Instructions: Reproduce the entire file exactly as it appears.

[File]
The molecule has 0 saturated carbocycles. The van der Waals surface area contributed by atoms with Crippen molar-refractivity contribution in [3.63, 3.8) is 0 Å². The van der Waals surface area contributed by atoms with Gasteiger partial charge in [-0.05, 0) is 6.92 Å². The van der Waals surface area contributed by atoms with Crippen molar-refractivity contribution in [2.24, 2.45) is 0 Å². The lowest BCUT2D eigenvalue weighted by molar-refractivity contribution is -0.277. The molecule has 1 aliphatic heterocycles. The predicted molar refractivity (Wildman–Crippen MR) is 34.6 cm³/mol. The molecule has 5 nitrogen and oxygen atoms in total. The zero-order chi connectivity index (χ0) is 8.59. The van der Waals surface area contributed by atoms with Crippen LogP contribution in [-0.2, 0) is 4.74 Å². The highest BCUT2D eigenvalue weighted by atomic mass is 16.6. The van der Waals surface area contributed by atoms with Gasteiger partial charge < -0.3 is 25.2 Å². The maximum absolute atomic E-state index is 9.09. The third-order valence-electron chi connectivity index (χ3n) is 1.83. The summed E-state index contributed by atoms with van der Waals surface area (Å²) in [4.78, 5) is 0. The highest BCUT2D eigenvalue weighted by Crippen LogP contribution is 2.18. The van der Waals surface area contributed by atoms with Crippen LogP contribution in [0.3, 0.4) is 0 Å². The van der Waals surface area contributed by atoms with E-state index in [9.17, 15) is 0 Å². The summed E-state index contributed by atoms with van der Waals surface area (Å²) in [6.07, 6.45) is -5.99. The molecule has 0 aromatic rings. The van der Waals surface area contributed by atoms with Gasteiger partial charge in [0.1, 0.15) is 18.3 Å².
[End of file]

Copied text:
The molecule has 0 saturated carbocycles. The van der Waals surface area contributed by atoms with Crippen molar-refractivity contribution in [3.63, 3.8) is 0 Å². The van der Waals surface area contributed by atoms with Gasteiger partial charge in [-0.05, 0) is 6.92 Å². The van der Waals surface area contributed by atoms with Crippen molar-refractivity contribution in [2.24, 2.45) is 0 Å². The lowest BCUT2D eigenvalue weighted by molar-refractivity contribution is -0.277. The molecule has 1 aliphatic heterocycles. The predicted molar refractivity (Wildman–Crippen MR) is 34.6 cm³/mol. The molecule has 5 nitrogen and oxygen atoms in total. The zero-order chi connectivity index (χ0) is 8.59. The van der Waals surface area contributed by atoms with Crippen LogP contribution in [-0.2, 0) is 4.74 Å². The highest BCUT2D eigenvalue weighted by atomic mass is 16.6. The van der Waals surface area contributed by atoms with Gasteiger partial charge < -0.3 is 25.2 Å². The maximum absolute atomic E-state index is 9.09. The third-order valence-electron chi connectivity index (χ3n) is 1.83. The summed E-state index contributed by atoms with van der Waals surface area (Å²) in [4.78, 5) is 0. The highest BCUT2D eigenvalue weighted by Crippen LogP contribution is 2.18. The van der Waals surface area contributed by atoms with Crippen LogP contribution in [0.3, 0.4) is 0 Å². The van der Waals surface area contributed by atoms with E-state index in [9.17, 15) is 0 Å². The summed E-state index contributed by atoms with van der Waals surface area (Å²) in [6.07, 6.45) is -5.99. The molecule has 0 aromatic rings. The van der Waals surface area contributed by atoms with Gasteiger partial charge in [0.1, 0.15) is 18.3 Å².